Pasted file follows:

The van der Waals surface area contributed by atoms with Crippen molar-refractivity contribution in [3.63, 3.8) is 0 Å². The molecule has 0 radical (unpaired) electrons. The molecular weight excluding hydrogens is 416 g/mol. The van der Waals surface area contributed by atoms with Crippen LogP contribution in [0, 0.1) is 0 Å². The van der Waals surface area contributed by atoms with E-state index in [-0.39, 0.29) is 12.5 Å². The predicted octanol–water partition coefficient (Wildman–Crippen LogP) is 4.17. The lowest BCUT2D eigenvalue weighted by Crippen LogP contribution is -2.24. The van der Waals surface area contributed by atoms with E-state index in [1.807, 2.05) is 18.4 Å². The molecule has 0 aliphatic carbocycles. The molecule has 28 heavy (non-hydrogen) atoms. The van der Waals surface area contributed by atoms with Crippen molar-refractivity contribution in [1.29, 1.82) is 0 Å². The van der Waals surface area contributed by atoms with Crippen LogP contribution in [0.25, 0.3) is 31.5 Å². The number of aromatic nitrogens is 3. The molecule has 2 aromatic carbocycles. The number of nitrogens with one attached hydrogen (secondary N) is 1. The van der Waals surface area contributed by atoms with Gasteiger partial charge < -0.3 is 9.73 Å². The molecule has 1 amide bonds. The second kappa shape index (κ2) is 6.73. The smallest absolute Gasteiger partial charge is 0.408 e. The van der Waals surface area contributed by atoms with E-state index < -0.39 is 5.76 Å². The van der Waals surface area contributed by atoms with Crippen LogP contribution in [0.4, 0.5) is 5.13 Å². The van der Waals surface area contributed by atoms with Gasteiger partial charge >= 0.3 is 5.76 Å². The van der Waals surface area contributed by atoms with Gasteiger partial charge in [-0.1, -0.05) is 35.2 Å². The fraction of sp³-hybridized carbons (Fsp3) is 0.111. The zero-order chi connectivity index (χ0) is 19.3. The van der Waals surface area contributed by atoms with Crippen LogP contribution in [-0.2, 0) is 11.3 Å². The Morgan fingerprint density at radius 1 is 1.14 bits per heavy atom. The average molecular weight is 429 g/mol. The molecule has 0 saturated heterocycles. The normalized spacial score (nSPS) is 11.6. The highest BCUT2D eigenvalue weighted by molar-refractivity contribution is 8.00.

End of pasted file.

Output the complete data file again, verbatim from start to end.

The van der Waals surface area contributed by atoms with Crippen molar-refractivity contribution in [3.63, 3.8) is 0 Å². The molecule has 0 radical (unpaired) electrons. The molecular weight excluding hydrogens is 416 g/mol. The van der Waals surface area contributed by atoms with Crippen LogP contribution in [0, 0.1) is 0 Å². The van der Waals surface area contributed by atoms with E-state index in [-0.39, 0.29) is 12.5 Å². The predicted octanol–water partition coefficient (Wildman–Crippen LogP) is 4.17. The lowest BCUT2D eigenvalue weighted by Crippen LogP contribution is -2.24. The van der Waals surface area contributed by atoms with E-state index in [1.807, 2.05) is 18.4 Å². The molecule has 0 aliphatic carbocycles. The molecule has 28 heavy (non-hydrogen) atoms. The van der Waals surface area contributed by atoms with Crippen molar-refractivity contribution in [1.29, 1.82) is 0 Å². The van der Waals surface area contributed by atoms with Crippen LogP contribution in [0.25, 0.3) is 31.5 Å². The number of aromatic nitrogens is 3. The molecule has 2 aromatic carbocycles. The number of nitrogens with one attached hydrogen (secondary N) is 1. The van der Waals surface area contributed by atoms with Gasteiger partial charge < -0.3 is 9.73 Å². The molecule has 1 amide bonds. The second kappa shape index (κ2) is 6.73. The smallest absolute Gasteiger partial charge is 0.408 e. The van der Waals surface area contributed by atoms with E-state index < -0.39 is 5.76 Å². The van der Waals surface area contributed by atoms with Crippen LogP contribution in [0.4, 0.5) is 5.13 Å². The van der Waals surface area contributed by atoms with Gasteiger partial charge >= 0.3 is 5.76 Å². The van der Waals surface area contributed by atoms with Gasteiger partial charge in [-0.1, -0.05) is 35.2 Å². The fraction of sp³-hybridized carbons (Fsp3) is 0.111. The zero-order chi connectivity index (χ0) is 19.3. The van der Waals surface area contributed by atoms with Crippen LogP contribution in [-0.2, 0) is 11.3 Å². The Morgan fingerprint density at radius 1 is 1.14 bits per heavy atom. The average molecular weight is 429 g/mol. The molecule has 0 saturated heterocycles. The normalized spacial score (nSPS) is 11.6. The highest BCUT2D eigenvalue weighted by molar-refractivity contribution is 8.00.